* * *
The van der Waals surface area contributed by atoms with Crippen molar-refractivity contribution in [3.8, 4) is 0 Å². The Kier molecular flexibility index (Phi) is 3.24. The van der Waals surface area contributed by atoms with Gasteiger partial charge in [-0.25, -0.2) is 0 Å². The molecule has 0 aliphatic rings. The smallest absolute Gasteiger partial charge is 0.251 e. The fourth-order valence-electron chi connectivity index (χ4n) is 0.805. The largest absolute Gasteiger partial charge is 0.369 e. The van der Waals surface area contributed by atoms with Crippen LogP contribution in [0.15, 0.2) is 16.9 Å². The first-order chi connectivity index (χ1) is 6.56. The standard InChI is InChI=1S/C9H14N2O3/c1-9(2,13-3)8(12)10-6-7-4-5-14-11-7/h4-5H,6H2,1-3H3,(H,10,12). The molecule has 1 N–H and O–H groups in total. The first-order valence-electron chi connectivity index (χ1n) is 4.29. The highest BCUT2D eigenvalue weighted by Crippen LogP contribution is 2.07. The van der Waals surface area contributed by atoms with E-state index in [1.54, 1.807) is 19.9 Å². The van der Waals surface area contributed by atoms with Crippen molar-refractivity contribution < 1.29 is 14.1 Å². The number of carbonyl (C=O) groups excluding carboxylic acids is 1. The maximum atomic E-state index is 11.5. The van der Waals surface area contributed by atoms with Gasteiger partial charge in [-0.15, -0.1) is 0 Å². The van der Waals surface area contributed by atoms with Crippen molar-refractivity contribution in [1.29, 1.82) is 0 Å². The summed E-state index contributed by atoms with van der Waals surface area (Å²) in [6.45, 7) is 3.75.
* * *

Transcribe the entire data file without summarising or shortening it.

The van der Waals surface area contributed by atoms with Crippen molar-refractivity contribution in [3.8, 4) is 0 Å². The Kier molecular flexibility index (Phi) is 3.24. The van der Waals surface area contributed by atoms with Gasteiger partial charge in [-0.25, -0.2) is 0 Å². The molecule has 0 aliphatic rings. The smallest absolute Gasteiger partial charge is 0.251 e. The fourth-order valence-electron chi connectivity index (χ4n) is 0.805. The largest absolute Gasteiger partial charge is 0.369 e. The van der Waals surface area contributed by atoms with Crippen LogP contribution in [0.15, 0.2) is 16.9 Å². The first-order chi connectivity index (χ1) is 6.56. The standard InChI is InChI=1S/C9H14N2O3/c1-9(2,13-3)8(12)10-6-7-4-5-14-11-7/h4-5H,6H2,1-3H3,(H,10,12). The molecule has 1 N–H and O–H groups in total. The first-order valence-electron chi connectivity index (χ1n) is 4.29. The highest BCUT2D eigenvalue weighted by Crippen LogP contribution is 2.07. The van der Waals surface area contributed by atoms with E-state index in [1.54, 1.807) is 19.9 Å². The van der Waals surface area contributed by atoms with Crippen molar-refractivity contribution < 1.29 is 14.1 Å². The number of carbonyl (C=O) groups excluding carboxylic acids is 1. The maximum atomic E-state index is 11.5. The van der Waals surface area contributed by atoms with Gasteiger partial charge in [-0.15, -0.1) is 0 Å². The van der Waals surface area contributed by atoms with Crippen molar-refractivity contribution in [1.29, 1.82) is 0 Å². The summed E-state index contributed by atoms with van der Waals surface area (Å²) in [6.45, 7) is 3.75.